Few people seem to realize that lab-foods also need a feedstock, and the companies marketing the products are mostly silent regarding the raw materials used. To grow maize as a feedstock for ‘artificial’ food or to produce chicken is not so very different. Chicken production, in many parts of the world, is already landless production; a kind of feed converter factory. And it is obvious that you can do a similar thing with fungi or bacteria. It is not obvious, however, that the process will be much more efficient (but possibly more ethically acceptable). Judging from the prices of the synthetic meat products, considerable resources are used in their production. Tissue culture of beef is currently done on a serum extracted from unborn calves and it also involves the use of antibiotics. Other resource demands are rarely documented, so the claims of being resource efficient still needs to be proven.
Aquaculture of fish, shellfish, aquatic plants, and algae is increasing and will continue to do so. Aquaculture can capture nutrients that are lost from the soil and carried to the sea by sewage and recycle them into the food system, for example, by cultivating mussels or growing macroalgae. Microalgae can be eaten, but can also be used as a fertilizer or feed for animals. The difficulty is to find practical ways to grow them.
As Algae Industry Magazine (2012) notes: “Though the cultivation of algae using man-made or natural ponds was initially simple, turning it into a viable feedstock has always been problematic. So our industry has always needed a system that could enable higher production levels, lower capital and operating costs, greater biomass density, better environmental control, and above all, industrial scalability.”
Even bio-fuels could be made from algae, but the cost of production is prohibitive and would use enormous areas and water resources. In addition, it is very energy consuming and CO2 emissions caused would be much bigger than for fossil fuels. Therefore, almost all algae entrepreneurs are producing nutritional supplements and other specialty products which have prices that are two orders of magnitude higher than fuel or staple food.
Much aquaculture today is based on predatory fish, such as salmon, which are fed on undersized caught wild fish, other fish leftovers, and fodder from agriculture. There is not a dramatic difference between modern fish farming and broiler production. Both are based on keeping a population in a confined space, feeding them with bought-in feed composed of maize, soy, and fish; and adding minerals, vitamins, and antibiotics to keep them alive in a stressful environment. A comparison between Norwegian salmon production and chicken production concluded that chicken production was less-resource consuming than salmon when the salmon is fed wild caught fish.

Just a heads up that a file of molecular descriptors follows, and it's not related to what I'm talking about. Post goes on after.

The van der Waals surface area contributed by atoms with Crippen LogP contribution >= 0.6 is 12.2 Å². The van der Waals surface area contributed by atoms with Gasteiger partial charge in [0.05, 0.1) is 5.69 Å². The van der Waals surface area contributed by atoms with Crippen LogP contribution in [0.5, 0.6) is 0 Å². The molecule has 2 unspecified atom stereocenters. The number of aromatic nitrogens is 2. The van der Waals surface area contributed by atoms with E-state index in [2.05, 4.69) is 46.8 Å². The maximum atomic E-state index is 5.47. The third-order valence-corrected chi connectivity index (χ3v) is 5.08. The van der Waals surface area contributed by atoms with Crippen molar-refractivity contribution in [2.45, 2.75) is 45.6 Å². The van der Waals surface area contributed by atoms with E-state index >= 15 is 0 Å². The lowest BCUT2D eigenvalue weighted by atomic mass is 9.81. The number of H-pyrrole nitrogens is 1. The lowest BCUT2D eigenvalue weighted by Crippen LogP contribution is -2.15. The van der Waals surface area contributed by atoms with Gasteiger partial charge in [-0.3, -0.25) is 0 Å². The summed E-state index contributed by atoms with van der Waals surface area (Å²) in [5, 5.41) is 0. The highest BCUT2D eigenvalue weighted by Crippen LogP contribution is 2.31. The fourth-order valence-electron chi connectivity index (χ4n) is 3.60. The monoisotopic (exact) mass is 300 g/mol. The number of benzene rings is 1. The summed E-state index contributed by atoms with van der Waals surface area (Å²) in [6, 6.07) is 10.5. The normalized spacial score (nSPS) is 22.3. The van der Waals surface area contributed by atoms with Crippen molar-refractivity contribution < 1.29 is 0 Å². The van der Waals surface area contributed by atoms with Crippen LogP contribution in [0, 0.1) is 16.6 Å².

For aquaculture to really play a meaningful role in feeding a growing population in a sustainable way, we need systems that integrate aquaculture and farming. Such systems have developed over a long time in Asia where rice, fish, and vegetables have been grown in the same system, sometimes also including ducks or pigs. There are also modern versions of such systems under development.
Since 2003, FAO has promoted insect rearing. More than 1,900 species have been consumed in the world, most of them wildly collected. Various waste materials, including manure and our own faeces can be used as feed stock for insects. However, if insects were to become a big part of the food system they would certainly have to be raised on cultivated crops. Then we should ask if they are more efficient than chicken or carp in converting food crops into new food. Energy requirements are high and feed conversion rates are quite similar to chicken. The cost of production is currently far too high and while FAO promotes insect rearing as an interesting option for small scale production, they also advocate increased mechanization to drive down costs, which will not favour small scale production; rather the opposite. 
The growing of plants in water with drip-fed nutrition is another much-hyped technology. There are some traditional hydrocultural systems that work well; where people farm on floats in rivers or lakes, e.g. in Bangladesh and Burma, and of course there are edible aquatic plants which are grown or collected. In its modern scientific form, hydroponics was developed by researchers at Berkeley University in the 1930s. In 1937, Time Magazine reported that hydroponics had “yielded some remarkable results”. Seventy two years later, the same magazine elected a vertical hydroponic system to one of the 50 best innovations in 2009.
An extreme version of hydroponics are indoor vertical farms in cities. We see sketches of green skyscrapers feeding the people with clean, local, and nutritious food. Most such plans remain on the drawing boards for very simple reasons. For sure, it is possible to produce lettuce in high towers with automated systems. But the fact that it is possible doesn’t mean it is viable on a larger scale, and even less that it will take place in the cities.
Vertical hydroponic farms are totally dependent on inputs that will need to be transported in; they are not part of any ecological context in the city. And if they are large, the crops will be put into the normal food distribution networks. In that sense, they are like any other assembly plant. And, like any other assembly plants, they are better located outside of city centres. But the rational for stacking crops on top of each other is gone where land prices are lower. Hydroponics is already, since decades, the dominating form for commercial production of tomatoes, capsicums, cucumber, and lettuce in greenhouses in many countries in the world. By and large, it can only compete in high value crops where production is close to the market, and greenhouses are often located close to transportation hubs or energy resources rather than in cities.